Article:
const searchChar = searchChars[i];

    // start searching target at next char (previous hit index + 1, or 0)
    for (let j = hitIdx + 1; j < targetLength; j += 1) {
      const targetChar = targetChars[j];

      if (searchChar === targetChar) {
        // match; increment hit, record index and move onto the next search char
        hits += 1;
        hitIdx = j;
        break;
      }

      // if final char of target is not a match, we now know that all chars
      // cannot be matched in the target; abort (no match)
      if (j === targetLength - 1) {
        return 0;
      }
    }
  }

  // weight is the ratio of hits to target length
  return hits / targetLength;
}

How fuzzyMatch() works

This function takes two inputs: a string to search for, a target to search in, and returns a weight between 0 and 1 indicating the overall “strength” of the match (1 being an exact match and 0 being no match).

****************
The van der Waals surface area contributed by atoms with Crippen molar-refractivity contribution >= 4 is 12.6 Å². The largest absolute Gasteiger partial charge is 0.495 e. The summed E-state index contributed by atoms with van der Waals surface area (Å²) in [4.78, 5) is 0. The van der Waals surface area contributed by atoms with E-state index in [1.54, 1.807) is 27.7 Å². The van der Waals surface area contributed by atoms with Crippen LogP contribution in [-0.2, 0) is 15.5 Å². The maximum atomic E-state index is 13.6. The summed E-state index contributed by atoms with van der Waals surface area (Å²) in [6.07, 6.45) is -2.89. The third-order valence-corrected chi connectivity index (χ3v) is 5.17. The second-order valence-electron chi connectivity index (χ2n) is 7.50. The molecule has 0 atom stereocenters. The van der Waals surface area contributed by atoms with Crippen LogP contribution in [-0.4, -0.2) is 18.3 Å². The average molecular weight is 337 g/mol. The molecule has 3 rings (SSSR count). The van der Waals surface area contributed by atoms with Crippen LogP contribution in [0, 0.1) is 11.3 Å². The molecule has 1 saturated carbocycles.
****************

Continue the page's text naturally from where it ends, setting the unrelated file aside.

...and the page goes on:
If all the characters are included in the target string consecutively, then it’s considered a match. If there are characters in the search string that are not found in the target or matches are not consecutive, then it’s not a match (returns 0).

So for example, given the search string “ldybg” and the target “ladybug, here’s how it would play out:

ladybug
l-dyb-g

Since all the characters in “ldybg” are found consecutively within “ladybug”, it’s considered a match with a weight of ~0.7. If you were to swap the positions of “b” and the “g” (ldygb), it would not be a match because while all characters are found in the target, they are not consecutive matches.

The function is case-insensitive and will trim any white-space from the beginning and end of both the search and target strings before any comparisons are made (this functionality can be easily removed if you don’t want it).

As mentioned previously, the algorithm is very basic. However, it’s a lot lighter than other (more robust) solutions and can give better results than exact comparisons via ===, includes(), or indexOf() for a number of use-cases.

Sanitizing and early returns

Starting from the top of the function, we have this block of code:

// A